Growth of Stylonychia, synchronization, administration of drugs

Growth of Stylonychia lemnae and isolation of macronuclei, micronuclei or macronuclear anlagen were performed as described previously [32]. DNA contamination of other nuclear types was avoided by purification of macronuclear, micronuclear or macronuclear anlagen DNA by electroelution from agarose gels. Purification was always repeated twice. To set up conjugation, cells of different mating types were mixed. Conjugation efficiency was between 90 and 95%. Cells from various stages of macronuclear development as well as vegetative cells were used to isolate total RNA, DNA and chromatin.

Inhibition of histone deacetylase and histone acetyl transferase

In some experiments, ciliates were treated with histone deacetylase (HDAC) inhibitor trichostatin A (TSA) (final concentration 0.4 μM, administered during conjugation), or histone acetyl transferase (HAT) inhibitor C646 (Calbiochem, Merck Millipore, Darmstadt, Germany) (final concentration 3 μM, added two hours prior to conjugation set up). RNA and DNA from such treated cells were isolated 30 hours post conjugation.

Purification of nucleic acids and cDNA synthesis

Isolation of DNA was performed as described [24]. RNA was isolated from exconjugant cells harvested 30 hours post conjugation. Total RNA was isolated using InnuSOLV RNA reagent (Analytik Jena, Jena, Germany) according to the manufacturer’s recommendations. From obtained RNA, genomic DNA was removed using RNase-free DNase I (Fermentas, Thermo Fisher Scientific, Waltham, MA, USA). 2 μg of RNA were used to synthesize cDNA with InnuSCRIPT reverse transcriptase (Analytik Jena, Jena, Germany).

Analyses of gene expression

200 ng of cDNA were used for each quantitative real-time PCR (qPCR) reaction using a Light Cycler instrument (Roche, Mannheim, Germany) as described previously [23]. To generate standard curves, undiluted input DNA of known concentration or serial dilutions (1/10; 1/100) were analyzed at least in triplicates. Actin I and α-tubulin were used as housekeeping genes in order to determine the relative amount of expression of genes of interest. We performed qPCR using the following primers (see supplementary material Table 1): Initial denaturation was carried out for 5 minutes at 95°C and subsequently 45 cycles were performed (95°C for 10 seconds; 60°C for 15 seconds), then a final elongation at 72°C for 30 seconds was allowed.

Table 1 Macronucleus specific primers for the N-ChIP analyses

Bisulfite sequencing

Bisulfite treatment was performed with 1 μg macronuclear DNA using EpiTect (Qiagen, Hilden, Germany) according to manufacturer’s recommendations. Bisulfite converted DNA was amplified using conversion specific primers (see supplementary material Table 2) designed with the Kismeth software (, considering potential cytosine methylation in any sequence context (CG, CHG, and CHH). (For bisulfite primer amplicons, see Figure 3). Amplicons were sequenced (Eurofins MWG Operon, Ebersberg, Germany), constructs were aligned using Geneious v5.6 software (Geneious, Auckland, New Zealand) and the Clustal W algorithm (See Figures 3 and 4 for aligned sequences).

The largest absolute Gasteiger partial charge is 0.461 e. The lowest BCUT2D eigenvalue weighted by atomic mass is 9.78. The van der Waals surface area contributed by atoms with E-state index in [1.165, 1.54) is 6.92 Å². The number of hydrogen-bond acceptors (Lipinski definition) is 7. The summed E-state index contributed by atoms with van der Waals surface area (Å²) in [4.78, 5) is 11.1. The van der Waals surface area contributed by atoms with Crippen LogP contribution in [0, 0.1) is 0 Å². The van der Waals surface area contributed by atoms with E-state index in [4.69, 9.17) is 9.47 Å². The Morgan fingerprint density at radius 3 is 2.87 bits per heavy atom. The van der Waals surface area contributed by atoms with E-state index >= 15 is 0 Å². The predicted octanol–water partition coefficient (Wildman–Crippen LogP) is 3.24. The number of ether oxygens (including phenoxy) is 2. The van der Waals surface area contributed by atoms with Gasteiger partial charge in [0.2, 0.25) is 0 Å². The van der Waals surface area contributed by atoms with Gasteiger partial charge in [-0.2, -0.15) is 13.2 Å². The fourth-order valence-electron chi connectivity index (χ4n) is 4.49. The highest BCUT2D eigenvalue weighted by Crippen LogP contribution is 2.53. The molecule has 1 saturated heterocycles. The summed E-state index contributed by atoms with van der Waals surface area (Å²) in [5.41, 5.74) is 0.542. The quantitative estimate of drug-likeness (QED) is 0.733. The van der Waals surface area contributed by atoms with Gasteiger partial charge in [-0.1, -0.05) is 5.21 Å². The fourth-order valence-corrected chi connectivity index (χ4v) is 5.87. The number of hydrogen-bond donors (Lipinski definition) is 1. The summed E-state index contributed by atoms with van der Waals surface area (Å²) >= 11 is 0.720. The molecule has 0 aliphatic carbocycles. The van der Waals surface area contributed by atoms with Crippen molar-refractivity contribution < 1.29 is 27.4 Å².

Table 2 Macronucleus specific primers for bisulfite analysis

Chromatin isolation and ChIP

Chromatin isolation and ChIP analyses were carried out as described [23]. Antibodies used for ChIP were directed against H3K9me3/K27me3, H3K4me or H3K9ac/K14ac (Abcam, Cambridge, UK). The specificities of these polyclonal antibodies on ciliate histone modifications are well documented [20].

Confocal laser scanning microscopy

Sample treatment for immunofluorescence and subsequent analyses by confocal laser scanning microscopy (CLSM) was performed using a protocol, antibodies and dyes, which are described in detail in [20]. Images were assembled using ImageJ (Rasband, WS, ImageJ, National Institutes of Health, Bethesda, MD, USA,, 1997–2004) and Adobe Photoshop CS5 software (Adobe Systems, San Jose, CA, USA).



Confocal laser scanning microscopy


Histone acetyltransferase


Histone deacetylase


Internal eliminated sequences


Macronuclear-destined sequence


Polymerase chain reaction


Posttranslational modification


Reverse phase-high performance liquid chromatography


Trichostatin A


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This work was supported by grants of the Deutsche Forschungsgemeinschaft to HJL and GR.

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Correspondence to Hans J Lipps.

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The authors declare that they have no competing interests.

Authors’ contributions

AB, JP, AF and FJ performed and designed experiments. GR and HJL made the overall design and coordination of the study. HJL, in collaboration with all authors, wrote the manuscript which was approved by them all.

Electronic supplementary material

Additional file 1: 5meC quantification in mdp1 and mpd2. (PDF 86 KB)


Additional file 2: DNA methylation patterns of A. mdp1, B. mdp2 and C. alpha-tubulin in differentiating macronuclei (anlagen). (PDF 2 MB)

Additional file 3: Effect of C646 on the distribution of H3K9ac/K14ac on A. mdp1 and B. mdp2. (PDF 995 KB)

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Bulic, A., Postberg, J., Fischer, A. et al. A permissive chromatin structure is adopted prior to site-specific DNA demethylation of developmentally expressed genes involved in macronuclear differentiation. Epigenetics & Chromatin 6, 5 (2013).